This paronomasia and analysis is from James Quinn at theburningplatform.com and was published at Minyanville (one of the best financial education and economic sites on the web – it is in our blog roll and check it out esp. Todd Harrison’s work and the late great Bennett Sedecca’s. They have excellent intellectually honest discussions and analysis.
The Nikkei Bubble from 1983-Present
Japan was going to dominate the world. From 1983 until its peak in 1989, the Nikkei rose from 7,500 to 38,900 – a 500% increase in 7 years.
Following World War II, Japan implemented tariffs that protected their industries from overseas competition. This resulted in large trade surpluses and an appreciating yen. With artificial protections, Japanese companies made mal-investments. Easy money and false confidence led to a frenzy in the stock and real-estate markets. Japanese banks had financed this speculative bubble with high-risk loans. The PE ratio of the Nikkei reached 78 in 1989.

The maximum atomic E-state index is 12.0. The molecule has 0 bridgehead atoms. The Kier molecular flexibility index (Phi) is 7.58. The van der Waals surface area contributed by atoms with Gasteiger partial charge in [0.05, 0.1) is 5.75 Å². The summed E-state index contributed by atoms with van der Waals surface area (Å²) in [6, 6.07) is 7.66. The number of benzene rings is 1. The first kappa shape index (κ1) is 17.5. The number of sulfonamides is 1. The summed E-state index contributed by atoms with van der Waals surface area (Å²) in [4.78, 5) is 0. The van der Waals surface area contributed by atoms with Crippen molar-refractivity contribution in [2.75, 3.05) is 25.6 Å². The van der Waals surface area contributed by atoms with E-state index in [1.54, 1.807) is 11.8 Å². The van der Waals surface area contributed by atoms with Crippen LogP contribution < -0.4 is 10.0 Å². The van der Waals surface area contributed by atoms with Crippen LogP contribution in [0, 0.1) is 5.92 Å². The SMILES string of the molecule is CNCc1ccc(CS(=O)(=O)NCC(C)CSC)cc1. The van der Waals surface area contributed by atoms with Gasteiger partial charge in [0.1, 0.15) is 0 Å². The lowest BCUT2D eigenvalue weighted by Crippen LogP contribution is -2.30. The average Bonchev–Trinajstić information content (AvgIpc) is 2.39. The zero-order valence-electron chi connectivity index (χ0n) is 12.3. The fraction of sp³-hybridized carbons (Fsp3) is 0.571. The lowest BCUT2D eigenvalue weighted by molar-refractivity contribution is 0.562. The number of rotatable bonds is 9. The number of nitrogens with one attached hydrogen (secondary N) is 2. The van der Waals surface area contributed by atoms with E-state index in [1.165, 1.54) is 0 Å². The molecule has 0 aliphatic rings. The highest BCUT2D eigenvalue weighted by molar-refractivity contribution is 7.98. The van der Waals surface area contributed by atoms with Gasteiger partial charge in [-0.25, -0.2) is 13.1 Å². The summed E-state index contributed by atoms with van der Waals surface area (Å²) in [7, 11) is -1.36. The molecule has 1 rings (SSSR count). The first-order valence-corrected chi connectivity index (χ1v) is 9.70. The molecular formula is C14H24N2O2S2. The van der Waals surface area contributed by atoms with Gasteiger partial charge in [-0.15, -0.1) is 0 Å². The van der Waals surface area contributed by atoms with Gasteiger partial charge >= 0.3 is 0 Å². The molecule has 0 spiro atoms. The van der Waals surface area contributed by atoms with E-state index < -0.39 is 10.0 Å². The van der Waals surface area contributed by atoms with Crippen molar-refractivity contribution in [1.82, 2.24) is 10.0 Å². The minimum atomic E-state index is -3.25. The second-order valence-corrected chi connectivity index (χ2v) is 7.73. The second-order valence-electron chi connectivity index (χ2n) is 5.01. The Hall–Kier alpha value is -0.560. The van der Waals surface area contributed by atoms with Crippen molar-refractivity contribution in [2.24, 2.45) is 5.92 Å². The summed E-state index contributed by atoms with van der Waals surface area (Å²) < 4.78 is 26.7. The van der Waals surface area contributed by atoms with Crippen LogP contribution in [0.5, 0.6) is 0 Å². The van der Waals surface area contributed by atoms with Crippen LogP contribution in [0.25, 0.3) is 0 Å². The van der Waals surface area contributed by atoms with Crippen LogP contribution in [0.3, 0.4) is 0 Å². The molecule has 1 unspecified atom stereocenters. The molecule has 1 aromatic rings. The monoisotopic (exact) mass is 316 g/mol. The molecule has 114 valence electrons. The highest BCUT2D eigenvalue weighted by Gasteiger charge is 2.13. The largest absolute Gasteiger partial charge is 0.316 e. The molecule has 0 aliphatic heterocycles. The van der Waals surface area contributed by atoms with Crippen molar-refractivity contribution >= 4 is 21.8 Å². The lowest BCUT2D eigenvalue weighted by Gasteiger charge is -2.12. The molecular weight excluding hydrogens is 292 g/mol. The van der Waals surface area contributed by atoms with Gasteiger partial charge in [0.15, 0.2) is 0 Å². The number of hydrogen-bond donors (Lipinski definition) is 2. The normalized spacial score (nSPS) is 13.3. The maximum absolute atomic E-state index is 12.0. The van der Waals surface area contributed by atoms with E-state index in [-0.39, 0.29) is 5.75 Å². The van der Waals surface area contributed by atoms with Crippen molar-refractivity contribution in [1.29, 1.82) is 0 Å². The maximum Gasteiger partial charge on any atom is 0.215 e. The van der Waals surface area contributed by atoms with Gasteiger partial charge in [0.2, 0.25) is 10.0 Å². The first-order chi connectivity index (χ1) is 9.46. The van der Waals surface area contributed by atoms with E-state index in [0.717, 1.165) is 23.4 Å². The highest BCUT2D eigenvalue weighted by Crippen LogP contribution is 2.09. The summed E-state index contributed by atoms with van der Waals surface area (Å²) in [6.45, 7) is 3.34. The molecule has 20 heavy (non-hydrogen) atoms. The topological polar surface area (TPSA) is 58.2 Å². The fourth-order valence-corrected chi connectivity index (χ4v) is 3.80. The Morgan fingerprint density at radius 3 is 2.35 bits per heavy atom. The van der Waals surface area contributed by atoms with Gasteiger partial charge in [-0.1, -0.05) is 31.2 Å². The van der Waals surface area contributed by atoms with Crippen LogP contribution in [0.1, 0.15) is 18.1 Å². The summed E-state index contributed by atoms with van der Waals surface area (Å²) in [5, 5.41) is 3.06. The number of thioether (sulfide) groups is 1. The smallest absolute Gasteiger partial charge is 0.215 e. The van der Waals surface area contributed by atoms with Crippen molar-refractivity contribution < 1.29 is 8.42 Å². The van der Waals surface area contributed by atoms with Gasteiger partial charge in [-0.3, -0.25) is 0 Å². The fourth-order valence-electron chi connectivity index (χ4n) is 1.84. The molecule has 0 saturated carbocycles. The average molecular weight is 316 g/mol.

Today, 20 years after this peak, the Nikkei hit a low of 7,500 – the same level it started at in 1983. This has occurred despite spending billions on make-work stimulus programs, reducing interest rates to zero, and artificially reducing the value of the yen. The ultimate outcome has been a national debt that’s 150% of GDP with a rapidly aging population and no way out.
See any similarities?
Now, there are 3 bubbles deflating simultaneously: Housing, consumer spending and US total debt. And they can’t be re-inflated.
The following chart from Gary Shilling’s newsletter clearly shows that home prices went into a classic bubble inflation after Alan Greenspan reduced interest rates to 1% and urged Americans to take out adjustable-rate mortgages. Americans believed the hype from the National Association of Realtors and Wall Street: Home prices were sure to go up forever.